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Details of Grant 

EPSRC Reference: EP/S001336/1
Title: ACceleration of Circular Economy for Printable Photovoltaics Through Eco-Design (ACCEPTED)
Principal Investigator: Davies, Dr M
Other Investigators:
Researcher Co-Investigators:
Project Partners:
AKZO Nobel BiPVco Ecodesign Centre Wales
Edinburgh Instruments Ltd NSG Group (UK) Tata Group UK
University of KwaZulu-Natal University of Northampton WRAP
Department: College of Engineering
Organisation: Swansea University
Scheme: EPSRC Fellowship - NHFP
Starts: 29 June 2018 Ends: 28 June 2021 Value (£): 547,407
EPSRC Research Topic Classifications:
Design & Testing Technology Solar Technology
EPSRC Industrial Sector Classifications:
Manufacturing Energy
Related Grants:
Panel History:
Panel DatePanel NameOutcome
08 May 2018 EPSRC UKRI CL Innovation Fellowship Interview Panel 5 - 8 and 9 May 2018 Announced
Summary on Grant Application Form
Humankind is on the brink of significant climate change and material resource shortages. We have reached the limits of our traditional 'take-make-dispose' linear economic models in which materials are extracted from the earth to create products which are discarded at the end of their useful lives. To achieve sustainability with our planet we must rethink the way we consume and use resources and seek to decouple economic growth from primary resource consumption and the associated environmental emissions. Circular economy and the widespread deployment of green energy technologies are essential to achieve this.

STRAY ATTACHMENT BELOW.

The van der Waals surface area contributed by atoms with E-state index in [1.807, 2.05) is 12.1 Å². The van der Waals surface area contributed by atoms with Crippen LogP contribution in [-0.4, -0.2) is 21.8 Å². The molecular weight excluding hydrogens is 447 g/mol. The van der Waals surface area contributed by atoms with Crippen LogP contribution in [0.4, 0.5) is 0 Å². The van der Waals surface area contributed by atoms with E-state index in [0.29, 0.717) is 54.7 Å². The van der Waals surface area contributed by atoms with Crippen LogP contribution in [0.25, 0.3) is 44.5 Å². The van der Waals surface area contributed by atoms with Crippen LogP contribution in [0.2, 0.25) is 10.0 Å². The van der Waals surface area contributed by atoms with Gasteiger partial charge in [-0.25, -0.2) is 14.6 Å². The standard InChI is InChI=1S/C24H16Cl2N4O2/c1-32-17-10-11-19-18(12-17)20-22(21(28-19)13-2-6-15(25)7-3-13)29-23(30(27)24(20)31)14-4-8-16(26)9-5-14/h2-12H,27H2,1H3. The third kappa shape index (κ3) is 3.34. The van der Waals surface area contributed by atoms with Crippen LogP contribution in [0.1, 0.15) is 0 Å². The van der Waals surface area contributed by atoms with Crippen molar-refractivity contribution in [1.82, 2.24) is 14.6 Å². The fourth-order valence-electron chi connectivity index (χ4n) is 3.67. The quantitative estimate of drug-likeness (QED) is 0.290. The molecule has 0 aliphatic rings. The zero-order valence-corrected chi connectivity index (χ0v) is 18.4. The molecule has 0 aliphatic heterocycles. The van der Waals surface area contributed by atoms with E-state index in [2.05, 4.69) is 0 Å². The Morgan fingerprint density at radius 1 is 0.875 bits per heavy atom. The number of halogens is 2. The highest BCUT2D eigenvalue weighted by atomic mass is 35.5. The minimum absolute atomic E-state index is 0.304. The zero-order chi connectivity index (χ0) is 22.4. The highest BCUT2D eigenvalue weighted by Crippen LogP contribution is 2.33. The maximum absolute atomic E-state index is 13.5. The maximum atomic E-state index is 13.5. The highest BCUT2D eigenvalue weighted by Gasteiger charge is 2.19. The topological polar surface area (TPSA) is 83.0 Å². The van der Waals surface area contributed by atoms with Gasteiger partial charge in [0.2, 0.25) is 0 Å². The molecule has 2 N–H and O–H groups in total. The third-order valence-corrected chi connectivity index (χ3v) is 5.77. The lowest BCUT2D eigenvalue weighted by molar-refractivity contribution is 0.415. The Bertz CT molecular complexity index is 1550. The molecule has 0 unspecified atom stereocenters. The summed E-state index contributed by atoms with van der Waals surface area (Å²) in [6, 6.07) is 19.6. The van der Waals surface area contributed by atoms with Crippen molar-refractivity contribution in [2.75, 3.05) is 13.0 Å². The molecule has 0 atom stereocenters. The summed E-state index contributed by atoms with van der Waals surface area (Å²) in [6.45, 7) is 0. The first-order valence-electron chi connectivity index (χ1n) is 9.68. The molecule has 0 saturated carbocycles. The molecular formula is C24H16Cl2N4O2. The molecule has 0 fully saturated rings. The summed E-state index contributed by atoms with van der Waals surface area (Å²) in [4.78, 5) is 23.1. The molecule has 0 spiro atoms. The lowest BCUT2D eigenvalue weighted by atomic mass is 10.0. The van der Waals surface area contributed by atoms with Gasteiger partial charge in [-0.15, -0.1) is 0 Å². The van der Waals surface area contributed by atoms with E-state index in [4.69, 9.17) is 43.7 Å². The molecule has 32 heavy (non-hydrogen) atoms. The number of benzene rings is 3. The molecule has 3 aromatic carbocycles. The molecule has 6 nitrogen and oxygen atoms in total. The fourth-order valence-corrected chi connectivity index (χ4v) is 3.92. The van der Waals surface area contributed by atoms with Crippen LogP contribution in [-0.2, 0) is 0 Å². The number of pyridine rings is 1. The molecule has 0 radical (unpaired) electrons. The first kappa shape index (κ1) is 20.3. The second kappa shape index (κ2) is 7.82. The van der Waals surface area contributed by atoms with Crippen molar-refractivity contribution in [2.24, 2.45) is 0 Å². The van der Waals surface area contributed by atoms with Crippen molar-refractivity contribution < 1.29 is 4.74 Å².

Even renewable energy technologies have an environmental impact associated with production and disposal at end-of-life, and we must seek to minimise these impacts and maximise product take back for reuse, refurbishment, remanufacturing and recycling once these technologies have ceased to be of use. To achieve this requires lifecycle optimisation, which takes account of product design and development of end-of-life processes. Printable photovoltaics (PPV) are a promising green energy technology in their infancy, which makes this the perfect time to carry out this research. Now is the time to develop processes and product designs which enable effective end-of-life treatment for efficient recovery of materials and components with which to manufacture new products, to drive down cost and environmental impacts of these emerging technologies, increasing the productivity of finite resources available to us. This project develops the eco-design of PPV informed by advanced characterisation and engagement with industrial partners and stakeholders at all stages of PV product lifecycles. This combined novel multidisciplinary approach to technical development of emerging technologies, which engages key industry partners and stakeholders in the value chain; and the development of methods, tools and knowledge required for lifecycle optimisation, can hasten commercialisation of PPV technology and accelerate transition towards circular economy for the greater benefit of the economy, environment and society.

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Organisation Website: http://www.swan.ac.uk